Vernon E. Jordan, Jr. talks about the role of libraries in his life

Contact: Steve Zalusky

Manager of Communications,

ALA Public Information Office

(312) 280-1546


For Immediate Release,

December 23, 2008

Vernon E. Jordan Jr. talks about the role of libraries in his life

CHICAGO – A video interview with lawyer and civil rights leader Vernon E. Jordan Jr., who describes the role of libraries, including segregated libraries, in shaping his life, can be seen by visiting Visibility @ your library (

Born in 1935, Jordan earned money for college while serving as chauffeur to former Atlanta Mayor Robert Maddox. After earning his law degree at Howard University, he returned to Atlanta, joining a law firm involved in a successful suit against the University of Georgia, which had refused the admission of two African American students. He personally escorted one of the students to the university’s admissions office past white protesters.

Jordan later served as Georgia field director for the National Association for the Advancement of Colored People (NAACP), executive director of the United Negro College Fund and president of the National Urban League.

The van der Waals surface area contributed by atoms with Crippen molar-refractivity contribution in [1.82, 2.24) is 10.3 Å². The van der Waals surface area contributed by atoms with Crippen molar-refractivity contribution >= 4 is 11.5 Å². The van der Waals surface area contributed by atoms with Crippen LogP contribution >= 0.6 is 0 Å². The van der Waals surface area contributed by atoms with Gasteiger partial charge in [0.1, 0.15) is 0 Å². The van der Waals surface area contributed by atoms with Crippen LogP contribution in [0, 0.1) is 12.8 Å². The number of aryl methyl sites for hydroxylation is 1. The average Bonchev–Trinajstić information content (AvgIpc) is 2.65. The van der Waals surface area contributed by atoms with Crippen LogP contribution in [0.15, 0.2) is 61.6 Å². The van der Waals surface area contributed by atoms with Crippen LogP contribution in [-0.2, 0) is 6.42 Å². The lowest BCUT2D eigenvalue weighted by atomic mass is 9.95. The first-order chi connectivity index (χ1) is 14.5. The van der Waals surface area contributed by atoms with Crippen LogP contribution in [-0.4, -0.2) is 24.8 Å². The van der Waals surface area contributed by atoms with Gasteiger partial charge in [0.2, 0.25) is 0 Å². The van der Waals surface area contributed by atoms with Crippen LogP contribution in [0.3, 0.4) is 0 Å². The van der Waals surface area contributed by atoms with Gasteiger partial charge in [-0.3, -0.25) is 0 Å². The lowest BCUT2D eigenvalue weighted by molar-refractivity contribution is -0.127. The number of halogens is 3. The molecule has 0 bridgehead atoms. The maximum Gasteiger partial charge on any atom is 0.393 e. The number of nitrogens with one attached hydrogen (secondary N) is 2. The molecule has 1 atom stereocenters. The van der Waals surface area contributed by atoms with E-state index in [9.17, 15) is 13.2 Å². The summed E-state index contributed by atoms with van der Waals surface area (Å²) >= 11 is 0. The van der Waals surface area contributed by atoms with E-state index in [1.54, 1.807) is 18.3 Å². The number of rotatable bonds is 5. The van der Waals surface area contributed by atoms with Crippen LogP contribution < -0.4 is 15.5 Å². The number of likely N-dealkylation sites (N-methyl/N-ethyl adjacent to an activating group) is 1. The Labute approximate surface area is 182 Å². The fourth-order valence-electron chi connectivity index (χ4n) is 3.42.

The interview is one in a series that the ALA Public Information Office is conducting with newsmakers, authors and entertainers to describe the value of librarians and librarians in their lives. In addition to the PIO blog, the stories will be posted on a library story collection site that is being developed by the Campaign for America’s Libraries.

Visibility @ your library provides librarians and library supporters with news and information about important communications issues from ALA’s Public Information Office and the Campaign for America’s Libraries.